Teacher shocks student (1938)

I found this picture at the Library of Congress. It is entitled: “Teachers shock students at George Washington University, Washington, D.C., Aug. 2”. The photograph reminded me that the use of technology in education sometimes gets really weird. The so called shocking machine, invented by Dr. Willard Hayes Yeager, Head of the department, was intended to take the “ahs” “ers” and “ums” out of the diction of public speaking students. Yeager is shown putting on the shocker to Jane Hampton, 17. When the student made a mistake the professor at the other end of the room notified her by a gentle electric shock. Maybe this took out some “ums”, but it put in some other “ahs” for sure. Will people look back in 70 years from now and wonder, what we were doing when introducing new technology in education? They probably will.

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American Education in 2030

Take 10 men and 1 woman to think about American Education in 2030. That is what Standford’s Hoover Institution on War, Revolution and Peace, a public policy think tank, has done. The result is an ebook and a website with the author’s video comments: www.americaneducation2030.org.

First, one could argue that the group of authors isn’t the best example for gender equality. Second, the essays aren’t covering a wide range of educational issues as I expected beforehand just reading the title. The articles are clustered into Curriculum and Instruction (five), Standards and Testing (two), Governance and Finance (four), and Privatization and Choice (two), with a lot of overlapping territory, e.g., technology or national standards and testing. The best read is probably the conclusion by Chester Finn, a recapitulation of what actually changed in American education from 1990 to 2010, as a form of evidence of what is possible within 20 years.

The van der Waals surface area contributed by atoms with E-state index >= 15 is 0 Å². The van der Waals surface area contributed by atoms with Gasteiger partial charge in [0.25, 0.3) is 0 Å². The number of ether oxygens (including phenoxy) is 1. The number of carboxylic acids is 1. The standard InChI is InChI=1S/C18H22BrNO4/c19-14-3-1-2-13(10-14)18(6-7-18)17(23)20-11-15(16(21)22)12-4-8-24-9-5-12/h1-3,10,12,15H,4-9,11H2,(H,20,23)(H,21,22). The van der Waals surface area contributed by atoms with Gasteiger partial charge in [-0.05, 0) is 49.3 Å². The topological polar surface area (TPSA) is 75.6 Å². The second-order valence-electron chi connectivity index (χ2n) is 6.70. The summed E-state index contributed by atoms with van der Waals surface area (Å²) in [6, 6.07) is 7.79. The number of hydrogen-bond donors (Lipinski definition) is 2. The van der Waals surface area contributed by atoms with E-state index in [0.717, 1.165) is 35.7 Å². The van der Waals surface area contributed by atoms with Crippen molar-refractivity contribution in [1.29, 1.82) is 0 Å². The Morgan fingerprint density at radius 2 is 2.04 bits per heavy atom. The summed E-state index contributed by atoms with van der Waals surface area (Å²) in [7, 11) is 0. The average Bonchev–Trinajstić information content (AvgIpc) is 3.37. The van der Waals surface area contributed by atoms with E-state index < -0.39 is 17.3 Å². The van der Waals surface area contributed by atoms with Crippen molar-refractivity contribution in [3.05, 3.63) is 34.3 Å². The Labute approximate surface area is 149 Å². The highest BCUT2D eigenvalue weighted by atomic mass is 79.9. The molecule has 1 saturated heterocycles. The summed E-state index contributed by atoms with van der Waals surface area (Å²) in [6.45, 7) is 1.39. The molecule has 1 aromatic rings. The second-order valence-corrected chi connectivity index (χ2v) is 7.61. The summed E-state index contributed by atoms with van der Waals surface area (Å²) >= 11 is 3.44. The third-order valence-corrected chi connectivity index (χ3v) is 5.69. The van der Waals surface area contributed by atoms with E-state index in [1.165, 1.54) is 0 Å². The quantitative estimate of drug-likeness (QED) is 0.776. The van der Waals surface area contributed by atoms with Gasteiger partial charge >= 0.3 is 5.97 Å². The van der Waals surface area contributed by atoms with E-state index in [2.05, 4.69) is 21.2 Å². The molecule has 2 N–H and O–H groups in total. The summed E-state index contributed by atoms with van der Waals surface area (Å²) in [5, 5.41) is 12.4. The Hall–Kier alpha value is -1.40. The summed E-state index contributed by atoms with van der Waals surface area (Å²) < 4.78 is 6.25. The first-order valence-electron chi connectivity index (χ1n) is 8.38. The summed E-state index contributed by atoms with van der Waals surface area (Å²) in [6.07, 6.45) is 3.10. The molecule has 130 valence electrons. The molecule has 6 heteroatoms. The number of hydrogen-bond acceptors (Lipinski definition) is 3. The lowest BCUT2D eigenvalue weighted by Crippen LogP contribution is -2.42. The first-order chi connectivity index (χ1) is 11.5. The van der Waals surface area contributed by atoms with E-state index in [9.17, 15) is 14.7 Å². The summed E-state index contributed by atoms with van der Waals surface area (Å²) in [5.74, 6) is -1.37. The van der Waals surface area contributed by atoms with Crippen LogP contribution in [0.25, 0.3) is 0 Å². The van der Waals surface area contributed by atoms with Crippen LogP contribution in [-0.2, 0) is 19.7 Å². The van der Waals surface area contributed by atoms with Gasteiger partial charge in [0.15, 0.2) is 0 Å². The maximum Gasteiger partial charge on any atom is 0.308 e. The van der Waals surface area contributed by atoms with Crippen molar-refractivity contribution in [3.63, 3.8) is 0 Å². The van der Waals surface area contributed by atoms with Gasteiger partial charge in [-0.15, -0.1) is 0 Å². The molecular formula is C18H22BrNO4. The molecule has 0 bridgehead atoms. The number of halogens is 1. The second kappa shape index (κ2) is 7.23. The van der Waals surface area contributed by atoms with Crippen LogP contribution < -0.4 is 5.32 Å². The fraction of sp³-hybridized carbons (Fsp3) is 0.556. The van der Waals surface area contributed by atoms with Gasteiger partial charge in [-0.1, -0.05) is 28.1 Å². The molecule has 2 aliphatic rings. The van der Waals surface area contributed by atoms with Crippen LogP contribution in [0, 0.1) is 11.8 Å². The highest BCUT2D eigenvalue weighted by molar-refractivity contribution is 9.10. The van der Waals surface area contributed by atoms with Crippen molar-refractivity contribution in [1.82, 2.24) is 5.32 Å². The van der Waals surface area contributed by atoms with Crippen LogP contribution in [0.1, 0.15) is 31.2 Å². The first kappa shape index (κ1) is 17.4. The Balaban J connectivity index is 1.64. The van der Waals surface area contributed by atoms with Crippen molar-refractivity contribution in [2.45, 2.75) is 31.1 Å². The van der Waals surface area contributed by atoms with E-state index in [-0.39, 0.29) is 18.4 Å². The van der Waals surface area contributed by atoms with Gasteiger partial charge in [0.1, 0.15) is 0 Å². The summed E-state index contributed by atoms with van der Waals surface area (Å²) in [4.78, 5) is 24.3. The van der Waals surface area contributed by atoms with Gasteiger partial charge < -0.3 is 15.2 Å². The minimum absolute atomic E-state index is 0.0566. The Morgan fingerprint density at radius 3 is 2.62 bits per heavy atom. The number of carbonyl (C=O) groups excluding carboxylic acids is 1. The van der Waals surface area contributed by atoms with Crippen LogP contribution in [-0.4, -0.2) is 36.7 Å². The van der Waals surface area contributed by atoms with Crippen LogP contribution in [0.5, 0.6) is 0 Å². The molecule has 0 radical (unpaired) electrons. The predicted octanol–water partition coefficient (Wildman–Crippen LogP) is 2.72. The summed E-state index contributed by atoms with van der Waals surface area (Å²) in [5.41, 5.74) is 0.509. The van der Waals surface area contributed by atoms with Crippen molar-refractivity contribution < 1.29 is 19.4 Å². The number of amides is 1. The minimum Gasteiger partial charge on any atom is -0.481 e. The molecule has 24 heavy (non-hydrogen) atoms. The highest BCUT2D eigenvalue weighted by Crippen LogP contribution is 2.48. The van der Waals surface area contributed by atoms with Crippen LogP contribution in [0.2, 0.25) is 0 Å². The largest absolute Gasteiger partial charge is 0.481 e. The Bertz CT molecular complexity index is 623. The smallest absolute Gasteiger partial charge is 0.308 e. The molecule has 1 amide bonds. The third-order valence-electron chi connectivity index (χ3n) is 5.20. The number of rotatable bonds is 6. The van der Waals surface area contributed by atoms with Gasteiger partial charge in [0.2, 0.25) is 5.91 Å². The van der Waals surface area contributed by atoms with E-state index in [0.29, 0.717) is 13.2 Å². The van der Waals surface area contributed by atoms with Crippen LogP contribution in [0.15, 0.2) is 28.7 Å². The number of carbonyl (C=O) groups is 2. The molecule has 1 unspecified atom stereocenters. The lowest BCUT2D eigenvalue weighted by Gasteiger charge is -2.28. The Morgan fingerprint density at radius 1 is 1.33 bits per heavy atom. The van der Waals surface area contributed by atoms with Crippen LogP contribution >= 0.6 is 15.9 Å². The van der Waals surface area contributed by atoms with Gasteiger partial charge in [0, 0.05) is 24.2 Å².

American Education in 2030 - Not much time left

Most of the essays are written in past tense travelling to 2030 and looking back. This Back-to-the-Future-Part-2 approach is quite entertaining and a good read.

Some authors cite Washington Irving’s Rip van Winkle and a cliché in American education: “Had Rip awakened in a classroom 20 years later, he would have noticed no changes at all.” Hopefully this won’t be true for American education in 2030. And most of the authors are convinced that change will happen. However, I would not agree with Paul E. Peterson’s top-down suggestion that “changes will move from the college level downward through high school into middle school.” In my opinion, the only starting point is “the best part of the twentieth-century school” (Peterson), the elementary school. Otherwise it would lead to a future, that President Obama described recently: “Information becomes a distraction, a diversion, rather than a tool of empowerment.”

Many authors stress the benefits of computer access, new teaching materials and computer adaptive testing. In my opinion, one has to be very careful to get the use of technology in education right. Everything depends on the people teaching and learning, and how they use technology. In “American Education in 2030” I missed that perspective. Nevertheless it is a good starting point to discuss a more responsive, efficient and effective education system than we have today.

For further reading and downloading American Education in 2030 (2010), edited by Chester E. Finn Jr., visit: www.americaneducation2030.org